Will Draft Prudential Standard SPS 231 Outsourcing reduce investment outsourcing risks in superannuation funds?

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The Australian Prudential Regulation Authority (APRA) is soon to implement, Draft Prudential Standard SPS 231 Outsourcing, designed to improve the management of outsourcing risk in superannuation funds and harmonise such regulation with that of banks. Superannuation funds will receive more attention than banks in this regard, however, given the extent and prevalence of outsourcing to related parties in the superannuation industry and the resulting potential for increased risks.

The purpose of this paper is to examine the likely impact of the legislation given the nature of outsourcing relationships in Australian not-for-profit superannuation funds, in terms of three factors identified in the literature, that is relationship type, length of relationships, and monitoring costs. Responses to a survey of 26 superannuation funds are analysed to determine whether these factors have a bearing on the success, and consequently risk, of investment outsourcing with asset consultants, investment managers and custodians.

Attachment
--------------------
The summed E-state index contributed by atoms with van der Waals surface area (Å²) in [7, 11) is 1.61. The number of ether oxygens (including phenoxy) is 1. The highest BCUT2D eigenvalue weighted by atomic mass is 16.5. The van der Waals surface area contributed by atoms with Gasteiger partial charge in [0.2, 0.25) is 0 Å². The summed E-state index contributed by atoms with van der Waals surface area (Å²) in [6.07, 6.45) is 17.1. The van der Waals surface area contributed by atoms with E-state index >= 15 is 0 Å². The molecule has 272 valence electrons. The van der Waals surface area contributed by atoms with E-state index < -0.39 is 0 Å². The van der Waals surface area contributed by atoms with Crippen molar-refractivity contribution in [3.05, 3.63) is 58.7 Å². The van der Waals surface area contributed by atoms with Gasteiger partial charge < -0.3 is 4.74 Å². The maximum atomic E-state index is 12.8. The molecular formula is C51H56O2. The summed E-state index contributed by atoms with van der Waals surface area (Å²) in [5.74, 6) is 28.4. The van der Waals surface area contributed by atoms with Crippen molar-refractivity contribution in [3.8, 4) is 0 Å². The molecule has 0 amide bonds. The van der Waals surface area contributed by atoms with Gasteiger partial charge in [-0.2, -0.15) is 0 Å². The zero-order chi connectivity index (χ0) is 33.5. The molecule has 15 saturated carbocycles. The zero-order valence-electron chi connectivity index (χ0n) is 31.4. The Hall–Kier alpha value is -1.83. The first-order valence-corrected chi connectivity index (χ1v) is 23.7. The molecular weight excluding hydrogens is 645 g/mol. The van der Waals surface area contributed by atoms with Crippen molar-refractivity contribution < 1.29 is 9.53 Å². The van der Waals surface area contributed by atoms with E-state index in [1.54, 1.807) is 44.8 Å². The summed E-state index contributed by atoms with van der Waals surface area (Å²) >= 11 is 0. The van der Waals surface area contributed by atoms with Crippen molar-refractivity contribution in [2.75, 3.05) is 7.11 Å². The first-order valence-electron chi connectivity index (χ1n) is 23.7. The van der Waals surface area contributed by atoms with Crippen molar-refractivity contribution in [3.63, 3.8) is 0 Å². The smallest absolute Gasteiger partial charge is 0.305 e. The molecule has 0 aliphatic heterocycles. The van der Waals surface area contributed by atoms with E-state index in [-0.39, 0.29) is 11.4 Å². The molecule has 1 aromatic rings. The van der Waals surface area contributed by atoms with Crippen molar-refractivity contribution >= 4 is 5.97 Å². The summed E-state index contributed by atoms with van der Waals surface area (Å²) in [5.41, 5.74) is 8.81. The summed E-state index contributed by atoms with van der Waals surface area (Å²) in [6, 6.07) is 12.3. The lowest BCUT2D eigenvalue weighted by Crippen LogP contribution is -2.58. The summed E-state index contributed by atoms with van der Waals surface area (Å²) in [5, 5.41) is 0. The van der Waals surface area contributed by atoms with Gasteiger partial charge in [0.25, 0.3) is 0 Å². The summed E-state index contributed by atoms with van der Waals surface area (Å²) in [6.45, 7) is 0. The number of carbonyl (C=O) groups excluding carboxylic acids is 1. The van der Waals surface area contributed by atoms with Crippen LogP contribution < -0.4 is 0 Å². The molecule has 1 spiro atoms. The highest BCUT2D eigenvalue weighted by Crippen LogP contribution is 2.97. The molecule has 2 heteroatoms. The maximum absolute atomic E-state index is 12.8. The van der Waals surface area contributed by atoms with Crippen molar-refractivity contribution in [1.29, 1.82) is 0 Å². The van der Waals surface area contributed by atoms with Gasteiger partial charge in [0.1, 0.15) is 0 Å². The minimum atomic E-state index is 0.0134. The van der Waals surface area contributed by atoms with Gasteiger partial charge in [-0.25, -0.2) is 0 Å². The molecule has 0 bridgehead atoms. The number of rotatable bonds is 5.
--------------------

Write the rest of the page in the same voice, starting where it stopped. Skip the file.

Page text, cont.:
The study finds little evidence to support the relevance of these factors, although relationship type was found to be significantly related to success in funds’ relationships with their asset consultants. This may well be due to the complex shared decision-making involved in this function. The lack of significance found between success, and length of relationship and monitoring costs suggests that funds are managing their outsourcing relationships well, monitoring them effectively and terminating contracts when required. It might be expected, therefore, that the new prudential standard will have little impact on outsourcing in not-for-profit funds.


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The paper is the outcome of a collaborative project between AIST and ACFS. The authors would like to thank Prof Kevin Davis of ACFS and Tom Garcia of AIST for their valuable comments.

Sarath Delpatchitra is an Associate Professor of Finance at Flinders University.

Deborah Ralston is a Professor of Finance at Monash University and Executive Director of the Australian Centre for Financial Studies.